Garden Variety

Photograph by Michael Amsler

Garden variety: Doug Gosling– head gardener and exectutive chef of the Occidental Arts and Ecology Center–says weeds are good for the garden and the soul.

Something Wild

Nature’s supermarket at your back door

By Marina Wolf

PICK ANY STRETCH of railroad track in any city of moderate size and you’ll find it to be a short, bleak hike–10 minutes if you stay on the packed gravel and move at a brisk clip. But walk a little slower, take some time to really look at the plants peeking out from the edges of gravel and concrete. See those spiky flowered weeds, the sprawling clumps of what looks like grass? Some of it’s good eatin’, and it’s all up for grabs.

Welcome to nature’s supermarket, open 24 hours, self-service only.

Most of us have plucked a dusty berry from a brambly ditch, or pulled apart a head of clover for the bits of nectar within, or bitten into the sour, juicy stems of sorrel. Such furtive encounters tap into our collective heritage from the earliest days of humanity, when foraging was the way we survived. Now we pay top dollar for gourmet greens while wielding a wrathful hoe at the bounty that pops up in our front yard. Oblivious to the irony, we may even plant domesticated produce in the exact same location where we uprooted its wild cousin.

There are still a few people who maintain the original “weed” connection, in one way or another. In rural Sonoma County, the Occidental Arts and Ecology Center grounds its “weed policies” in very practical principles. “Weeds are good for the garden,” states head gardener Doug Gosling firmly. Gosling oversees the two acres of bio- intensive beds, and the thriving “volunteers” (“I have a hard time with the definition of ‘weed,’ ” he chuckles) are a crucial part of the garden’s ecosystem. They keep the center’s seed bank diverse, and they also make an excellent living mulch, holding down the soil and retaining nutrients. And, of course, they’re good, dependable eating, as the menu-makers at the OAEC can attest.

“I’d say that well over 50 percent of the salads we eat, all year round, are made of so-called weeds,” says Gosling.

And why shouldn’t the weeds take center stage? These brazen green marauders are frequently more nutritious than any froufrou cultivated green stuff. Early-spring favorites–dandelion, lamb’s-quarters, curled dock–have exceptionally high levels of vitamins A and C, which would explain why people of yore placed a great deal of faith in these greens as “spring tonics” after a long winter of poor provisions.

Even into the first part of this century, New York City opened Central Park each spring to the rummagings of Italian immigrants, who loved the tender young leaves of the radichielle (dandelion).

Nowadays you don’t want to do that: most civic lawns suffer from a liberal hand with the herbicides. Fortunately, the urban landscape still abounds with foraging opportunities for those who are willing to stray from the beaten path. This has less to do with iconoclasm than with self-preservation: the beaten path has more cars and fewer buffers against them.

A road might be lined with wild food to feed an army, but without a curb, surface pollutants wash off that road right into the soil.

“There is no formula of feet away from the road to substitute for common sense,” says John Kallas, a wild-foods consultant who has been leading expeditions in Portland, Ore., since 1978.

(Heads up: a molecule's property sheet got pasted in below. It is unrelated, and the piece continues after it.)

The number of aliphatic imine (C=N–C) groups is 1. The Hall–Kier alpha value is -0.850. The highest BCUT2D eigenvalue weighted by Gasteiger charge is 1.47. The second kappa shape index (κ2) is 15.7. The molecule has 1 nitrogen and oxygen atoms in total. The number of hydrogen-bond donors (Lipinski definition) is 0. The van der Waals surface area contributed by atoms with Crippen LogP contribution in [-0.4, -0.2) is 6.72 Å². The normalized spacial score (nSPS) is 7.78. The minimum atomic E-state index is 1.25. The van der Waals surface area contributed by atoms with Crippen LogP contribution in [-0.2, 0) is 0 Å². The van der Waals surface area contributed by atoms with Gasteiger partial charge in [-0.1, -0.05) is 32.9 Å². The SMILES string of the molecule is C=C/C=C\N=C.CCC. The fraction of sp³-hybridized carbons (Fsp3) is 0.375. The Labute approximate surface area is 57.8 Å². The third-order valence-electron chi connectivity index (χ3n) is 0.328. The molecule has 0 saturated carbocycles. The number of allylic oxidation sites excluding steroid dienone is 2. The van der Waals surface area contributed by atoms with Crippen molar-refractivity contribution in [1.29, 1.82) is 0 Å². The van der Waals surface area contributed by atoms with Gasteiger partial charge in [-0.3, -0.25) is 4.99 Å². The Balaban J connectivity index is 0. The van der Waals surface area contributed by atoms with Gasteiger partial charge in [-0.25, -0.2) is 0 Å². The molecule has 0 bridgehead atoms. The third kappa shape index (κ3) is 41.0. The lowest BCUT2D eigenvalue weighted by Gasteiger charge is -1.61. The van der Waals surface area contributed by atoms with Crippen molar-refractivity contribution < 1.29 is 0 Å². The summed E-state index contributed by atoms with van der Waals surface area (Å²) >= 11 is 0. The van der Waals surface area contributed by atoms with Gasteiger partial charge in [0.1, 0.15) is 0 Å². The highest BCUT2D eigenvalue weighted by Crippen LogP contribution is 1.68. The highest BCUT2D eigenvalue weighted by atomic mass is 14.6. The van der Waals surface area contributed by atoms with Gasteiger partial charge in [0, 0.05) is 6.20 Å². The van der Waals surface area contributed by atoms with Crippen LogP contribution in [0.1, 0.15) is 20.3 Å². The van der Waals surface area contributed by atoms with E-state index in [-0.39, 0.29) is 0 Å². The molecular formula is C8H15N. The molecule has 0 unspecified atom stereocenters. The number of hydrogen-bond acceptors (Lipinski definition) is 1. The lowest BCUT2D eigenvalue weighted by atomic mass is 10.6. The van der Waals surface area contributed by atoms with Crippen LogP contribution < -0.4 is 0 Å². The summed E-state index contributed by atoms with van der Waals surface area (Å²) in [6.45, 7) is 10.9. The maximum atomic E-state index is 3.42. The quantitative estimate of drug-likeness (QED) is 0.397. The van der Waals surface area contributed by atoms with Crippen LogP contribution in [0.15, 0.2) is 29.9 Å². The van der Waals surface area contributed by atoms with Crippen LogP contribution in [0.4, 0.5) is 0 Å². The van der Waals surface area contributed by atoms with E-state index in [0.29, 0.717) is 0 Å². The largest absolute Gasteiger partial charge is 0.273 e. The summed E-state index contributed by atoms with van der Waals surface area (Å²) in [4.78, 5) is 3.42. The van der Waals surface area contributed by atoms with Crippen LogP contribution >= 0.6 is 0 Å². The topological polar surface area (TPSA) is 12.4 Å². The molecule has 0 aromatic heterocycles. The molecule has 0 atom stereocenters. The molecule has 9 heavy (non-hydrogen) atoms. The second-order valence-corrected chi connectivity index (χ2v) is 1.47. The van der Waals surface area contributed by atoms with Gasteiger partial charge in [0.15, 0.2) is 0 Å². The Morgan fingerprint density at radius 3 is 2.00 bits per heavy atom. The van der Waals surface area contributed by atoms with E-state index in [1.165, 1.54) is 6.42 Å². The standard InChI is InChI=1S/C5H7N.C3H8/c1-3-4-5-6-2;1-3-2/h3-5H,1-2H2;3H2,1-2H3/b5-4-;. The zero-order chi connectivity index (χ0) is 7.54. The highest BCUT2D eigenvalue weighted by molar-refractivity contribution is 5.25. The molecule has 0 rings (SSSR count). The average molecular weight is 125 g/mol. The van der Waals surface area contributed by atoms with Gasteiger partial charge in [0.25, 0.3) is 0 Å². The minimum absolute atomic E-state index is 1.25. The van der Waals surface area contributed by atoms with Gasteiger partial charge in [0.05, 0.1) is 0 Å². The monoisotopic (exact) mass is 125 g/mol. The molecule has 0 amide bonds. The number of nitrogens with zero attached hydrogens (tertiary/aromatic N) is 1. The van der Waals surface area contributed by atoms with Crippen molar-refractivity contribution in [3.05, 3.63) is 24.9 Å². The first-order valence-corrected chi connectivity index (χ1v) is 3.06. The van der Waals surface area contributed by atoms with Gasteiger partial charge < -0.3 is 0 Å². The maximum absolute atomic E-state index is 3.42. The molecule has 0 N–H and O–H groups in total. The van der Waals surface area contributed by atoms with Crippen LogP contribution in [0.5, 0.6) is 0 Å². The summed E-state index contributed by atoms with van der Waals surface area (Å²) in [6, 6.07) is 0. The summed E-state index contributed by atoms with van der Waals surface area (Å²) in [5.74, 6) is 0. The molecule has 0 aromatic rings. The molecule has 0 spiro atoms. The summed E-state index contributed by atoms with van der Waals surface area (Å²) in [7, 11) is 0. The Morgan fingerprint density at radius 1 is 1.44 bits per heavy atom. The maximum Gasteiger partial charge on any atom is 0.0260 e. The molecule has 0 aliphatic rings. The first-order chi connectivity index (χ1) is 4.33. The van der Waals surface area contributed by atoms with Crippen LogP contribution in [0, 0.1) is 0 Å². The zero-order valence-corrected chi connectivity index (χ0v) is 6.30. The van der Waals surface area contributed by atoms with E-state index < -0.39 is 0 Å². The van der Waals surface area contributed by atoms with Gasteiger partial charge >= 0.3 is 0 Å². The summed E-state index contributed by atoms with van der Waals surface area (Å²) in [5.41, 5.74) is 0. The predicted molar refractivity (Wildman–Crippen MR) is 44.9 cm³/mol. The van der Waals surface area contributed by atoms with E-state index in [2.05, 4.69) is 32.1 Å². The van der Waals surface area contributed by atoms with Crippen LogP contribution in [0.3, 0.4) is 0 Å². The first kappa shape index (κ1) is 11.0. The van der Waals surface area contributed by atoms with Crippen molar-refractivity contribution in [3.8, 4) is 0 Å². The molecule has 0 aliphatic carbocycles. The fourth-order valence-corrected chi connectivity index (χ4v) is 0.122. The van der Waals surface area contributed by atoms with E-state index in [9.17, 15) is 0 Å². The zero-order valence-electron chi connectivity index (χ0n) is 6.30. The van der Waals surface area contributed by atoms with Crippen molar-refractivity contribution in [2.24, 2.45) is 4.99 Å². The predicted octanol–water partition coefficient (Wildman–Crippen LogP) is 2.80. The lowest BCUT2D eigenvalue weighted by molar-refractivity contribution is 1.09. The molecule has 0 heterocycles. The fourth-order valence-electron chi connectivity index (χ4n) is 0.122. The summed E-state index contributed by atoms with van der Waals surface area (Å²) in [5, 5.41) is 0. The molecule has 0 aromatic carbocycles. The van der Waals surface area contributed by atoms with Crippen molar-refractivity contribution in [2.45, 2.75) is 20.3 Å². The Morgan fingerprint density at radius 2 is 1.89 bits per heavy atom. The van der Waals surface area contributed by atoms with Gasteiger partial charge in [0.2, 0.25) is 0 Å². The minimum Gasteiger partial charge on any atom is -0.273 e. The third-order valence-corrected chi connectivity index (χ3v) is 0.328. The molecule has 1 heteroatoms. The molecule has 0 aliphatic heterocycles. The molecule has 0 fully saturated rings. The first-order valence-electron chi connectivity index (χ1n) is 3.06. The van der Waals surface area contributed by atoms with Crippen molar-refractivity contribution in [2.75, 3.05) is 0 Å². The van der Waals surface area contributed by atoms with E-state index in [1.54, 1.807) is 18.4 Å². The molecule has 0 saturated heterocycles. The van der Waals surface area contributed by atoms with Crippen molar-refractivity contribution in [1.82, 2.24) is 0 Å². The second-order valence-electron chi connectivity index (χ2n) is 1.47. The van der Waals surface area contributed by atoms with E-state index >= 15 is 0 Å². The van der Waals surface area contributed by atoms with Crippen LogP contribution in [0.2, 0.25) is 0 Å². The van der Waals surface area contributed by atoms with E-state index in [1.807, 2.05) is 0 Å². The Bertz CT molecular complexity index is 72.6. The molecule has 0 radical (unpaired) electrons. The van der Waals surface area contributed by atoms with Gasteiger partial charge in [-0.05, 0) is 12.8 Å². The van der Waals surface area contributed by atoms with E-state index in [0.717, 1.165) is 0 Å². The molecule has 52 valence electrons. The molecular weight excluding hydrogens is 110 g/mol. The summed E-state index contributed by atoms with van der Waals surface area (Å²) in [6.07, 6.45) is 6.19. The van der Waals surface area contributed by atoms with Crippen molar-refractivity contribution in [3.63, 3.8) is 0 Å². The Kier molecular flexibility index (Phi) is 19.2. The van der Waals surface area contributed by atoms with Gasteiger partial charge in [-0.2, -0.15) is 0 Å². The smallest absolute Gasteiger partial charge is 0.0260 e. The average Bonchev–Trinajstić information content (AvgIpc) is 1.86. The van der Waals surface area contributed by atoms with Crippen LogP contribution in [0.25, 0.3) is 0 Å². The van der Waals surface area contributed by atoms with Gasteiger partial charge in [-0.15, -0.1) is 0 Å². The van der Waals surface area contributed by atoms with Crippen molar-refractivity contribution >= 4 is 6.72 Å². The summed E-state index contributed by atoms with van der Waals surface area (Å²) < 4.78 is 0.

LIKE GOSLING, Kallas expresses a certain antipathy to the term “weed.” “I get a much higher response when I call them ‘wild gourmet garden vegetables,’ ” he says laughingly. At any rate, most of his classes and field trips extend beyond weeds into the underexplored realm of eating the neighbor’s landscaping. “A lot of people plant things as ornamentals,” says Kallas, “and they either don’t know or don’t want to bother with the edible aspects.” Some varieties of roses, for example, drop their petals to reveal huge rose hips. And ornamental kale is quite edible, though you probably wouldn’t want to harvest it from a gas station, its typical North American habitat.

Foraging in any neighborhood demands that you ask permission; not only is it courteous, but it gives you a chance to inquire–nonjudgmentally, of course–about past and present gardening practices. You won’t always be able to find out, as in the case of abandoned sites and for-sale lots. But, as both experts say, unless you’ve been gardening your own land for years, there is never any way to know for sure what’s in the soil.

So with all these concerns about safety, why bother to eat wild or semi-wild foods at all? Wouldn’t it be safer and more convenient to go to the store?

Maybe. Or maybe not. As a forager, you will end up getting prickly things in your socks and biting into a lot of bitter leaves. Studying up on edible wild plants and making your first harvest in the company of an expert is a good idea, in any case. But reach beyond the thorns and you might find a a handful of greens or a hatful of blackberries more intensely flavored than any cultivated equivalent.

DOES IT FEEL STRANGE to step off the sidewalk to gather a few sweet petals from that clump of early spring violets on someone else’s lawn? It should. That’s the first step off the gastronomic “grid,” the inexorable chain of supply and demand that gives us all access to the same plastic-wrapped packages of precleaned produce.

Go on. Get your feet wet. Take the muddy ditch less traveled. Find your own food.

From the October 4-10, 2001 issue of the Northern California Bohemian.

© Metro Publishing Inc.

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